contain less than 0.5% organic carbon, 38% of the soils contain 0.5% – 2% organic carbon and only 4% contain more than 2% organic carbon. There are large differences in organic matter
content within and between soil forms, depending on climatic conditions, vegetation cover, topographical position and soil texture. Degradation of rangeland on account of overgrazing results
in significant losses of soil organic matter, which is mainly attributed to a lower biomass production. The use of fire in rangeland management decreases soil organic matter because the primary
source of organic matter, the plant litter, is destroyed with burning.
A countrywide baseline study to quantify organic matter contents within and between soil forms is essential for future reference. Such a study should make use of a systematic sampling programme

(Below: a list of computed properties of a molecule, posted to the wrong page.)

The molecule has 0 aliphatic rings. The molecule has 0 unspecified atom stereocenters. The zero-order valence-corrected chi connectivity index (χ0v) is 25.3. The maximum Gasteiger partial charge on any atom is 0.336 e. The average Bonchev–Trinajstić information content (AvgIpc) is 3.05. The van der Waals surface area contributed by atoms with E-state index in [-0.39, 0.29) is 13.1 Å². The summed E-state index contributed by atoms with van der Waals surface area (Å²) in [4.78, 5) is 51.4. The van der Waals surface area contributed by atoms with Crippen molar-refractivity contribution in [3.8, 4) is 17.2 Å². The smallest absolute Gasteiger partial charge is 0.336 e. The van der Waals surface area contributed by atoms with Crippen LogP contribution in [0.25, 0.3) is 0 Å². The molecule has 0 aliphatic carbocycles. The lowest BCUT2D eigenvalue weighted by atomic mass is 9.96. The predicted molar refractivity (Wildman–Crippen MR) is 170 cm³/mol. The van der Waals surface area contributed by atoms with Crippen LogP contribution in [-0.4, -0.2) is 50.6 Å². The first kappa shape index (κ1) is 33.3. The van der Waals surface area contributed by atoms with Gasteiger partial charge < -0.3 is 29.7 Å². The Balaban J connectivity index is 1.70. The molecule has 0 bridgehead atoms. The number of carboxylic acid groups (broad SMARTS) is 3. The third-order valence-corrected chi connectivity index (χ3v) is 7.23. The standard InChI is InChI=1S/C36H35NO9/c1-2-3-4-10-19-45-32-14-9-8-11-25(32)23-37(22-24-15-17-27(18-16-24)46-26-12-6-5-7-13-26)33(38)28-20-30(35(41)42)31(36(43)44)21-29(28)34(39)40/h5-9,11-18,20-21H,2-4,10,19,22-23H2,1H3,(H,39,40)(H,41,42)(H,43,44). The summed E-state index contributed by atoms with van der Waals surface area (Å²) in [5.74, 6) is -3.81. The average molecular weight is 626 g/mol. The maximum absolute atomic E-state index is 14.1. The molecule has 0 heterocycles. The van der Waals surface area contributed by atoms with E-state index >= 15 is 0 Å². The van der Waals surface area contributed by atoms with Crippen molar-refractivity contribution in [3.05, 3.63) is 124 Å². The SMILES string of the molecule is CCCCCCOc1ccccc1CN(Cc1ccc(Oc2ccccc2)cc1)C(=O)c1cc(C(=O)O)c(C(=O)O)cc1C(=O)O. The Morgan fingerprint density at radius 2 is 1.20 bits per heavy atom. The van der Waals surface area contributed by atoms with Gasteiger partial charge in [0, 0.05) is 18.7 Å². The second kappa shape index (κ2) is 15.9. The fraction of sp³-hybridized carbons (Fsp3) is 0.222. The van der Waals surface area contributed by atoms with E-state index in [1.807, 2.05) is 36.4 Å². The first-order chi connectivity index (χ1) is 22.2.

covering important agro–ecological regions in the country and using georeferenced sites to permit future monitoring of changes in soil organic matter levels. Clearer relationships between
soil properties and functions are needed to establish whether it is possible to determine threshold values for soil organic matter. Management of soil organic matter must be optimised on an ecotope
basis because of the great variability of this soil quality indicator as a result of climate, slope and soil. Maintaining, and, if possible, increasing organic matter content in degraded rangeland
soils by preventing overgrazing and restricted burning is of the utmost importance because stock farming claims most of the land in South Africa.
We are grateful to everyone who assisted us in one way or another in compiling this review.